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The technology to drive creativity in your marketing

Published May 19, 2023 – By Martin MacConnol

Contemporary art collage. Male hand with megaphone sticking out laptop screen.

It was great to see so many members of our network at our event on innovations in marketing this week. Thanks for joining us!

The purpose of the evening was simple: to look at technology in marketing. There’s an ever-expanding set of digital tools out there designed to make the creative process easier. But clients need guidance on which are the good ones – and on what might be coming round the corner.

While isn’t possible to list or summarise all the content marketing technology we’re using within a single blog, we’ve included some highlights below.

Tools that allow you to scale cost effectively

There are a lot out there, but we particularly like the way Adobe’s Premiere Pro and After Effects now incorporate AI technology which, among other things, can identify the focal point in a film and reformat videos accordingly. This is super useful if you are looking for a cost-effective way to create multiple social gifs from the same video.

No-coding tools

While coding will always be part of our offer (take a look at the employer brand site we’ve just built with Informa – it’s a beaut) there are times when clients need content to look wonderful or feel interactive without having to pay for a development team. That’s why we are increasingly using platforms such as ReadyMag and Flourish as go-to solutions. While they’re based on templates, you can make them bespoke to brands, and they’re great at adding life to content.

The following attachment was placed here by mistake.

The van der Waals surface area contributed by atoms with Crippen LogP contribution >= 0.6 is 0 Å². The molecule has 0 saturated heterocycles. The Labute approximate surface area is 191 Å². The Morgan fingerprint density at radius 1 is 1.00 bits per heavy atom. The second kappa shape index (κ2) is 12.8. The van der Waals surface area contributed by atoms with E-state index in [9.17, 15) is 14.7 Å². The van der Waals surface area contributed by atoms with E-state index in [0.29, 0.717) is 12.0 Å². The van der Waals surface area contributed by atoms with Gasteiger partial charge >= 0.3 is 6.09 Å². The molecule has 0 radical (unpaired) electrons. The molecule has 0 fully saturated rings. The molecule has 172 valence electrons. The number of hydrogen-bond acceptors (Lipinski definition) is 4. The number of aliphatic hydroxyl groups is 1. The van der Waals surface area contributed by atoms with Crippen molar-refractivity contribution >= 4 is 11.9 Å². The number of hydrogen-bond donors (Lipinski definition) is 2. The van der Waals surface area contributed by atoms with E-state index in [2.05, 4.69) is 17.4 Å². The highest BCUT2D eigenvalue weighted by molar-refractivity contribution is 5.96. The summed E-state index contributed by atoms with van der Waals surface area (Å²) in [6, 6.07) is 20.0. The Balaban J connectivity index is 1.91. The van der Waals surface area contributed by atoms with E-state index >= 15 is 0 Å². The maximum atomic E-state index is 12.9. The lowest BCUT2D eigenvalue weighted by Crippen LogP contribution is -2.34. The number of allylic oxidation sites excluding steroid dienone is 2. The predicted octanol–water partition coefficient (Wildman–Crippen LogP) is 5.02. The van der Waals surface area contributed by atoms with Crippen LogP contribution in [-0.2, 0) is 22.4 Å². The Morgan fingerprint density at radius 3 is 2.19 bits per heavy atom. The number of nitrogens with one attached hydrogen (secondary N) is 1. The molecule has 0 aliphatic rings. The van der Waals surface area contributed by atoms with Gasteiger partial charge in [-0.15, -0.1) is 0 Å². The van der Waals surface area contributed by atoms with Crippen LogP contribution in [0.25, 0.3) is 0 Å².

Friendly AI

A client wrote to me only this morning to say how much she loathes ChatGPT (I get it!). But there is a lot of AI out there that is incredibly helpful (the Adobe tools mentioned earlier being examples).

With that said, we also like AI because it takes the pressure off clients. For instance, with Adobe you can now clean videos and audio to give them more of a studio feel – when the original quality was that of an iPhone. AI voiceovers, on the other hand, allow us to perfect a script with the client and get all those last-minute changes from senior stakeholders out of the way before paying the real voiceover artist to read it. Both of which are key to friction-free client-agency relations.

While we talked about far more on the eve, the most conversation stemmed from the presentation titled ‘Stuff to blow your mind’. As just one example, go to Wonder Dynamics and see how you can now (in Beta) create CGI animations from real-world videos. While it’s not something we are doing at the moment, it’s an indication of what lies around the corner – and proof that we have a long way to go with the AI revolution in the creative world.

And where will that revolution leave us? Team Wardour was fascinated with where the discussion took us after the main presentation. It inevitably circled back to the all-pervasive world of AI, but was really focused on the ethics behind it all and what people and brands will tolerate moving forward. For instance, how ethical would it be, or potentially damaging to your brand, to have your CEO lip-synced to look as though s/he can speak in multiple languages (thanks to Google Universal Translator) when in reality s/he can’t? Food for thought.

To learn more about how Wardour can help with your next campaign, pop us an email at hello@wardour.co.uk – we’d love to have a chat with you.

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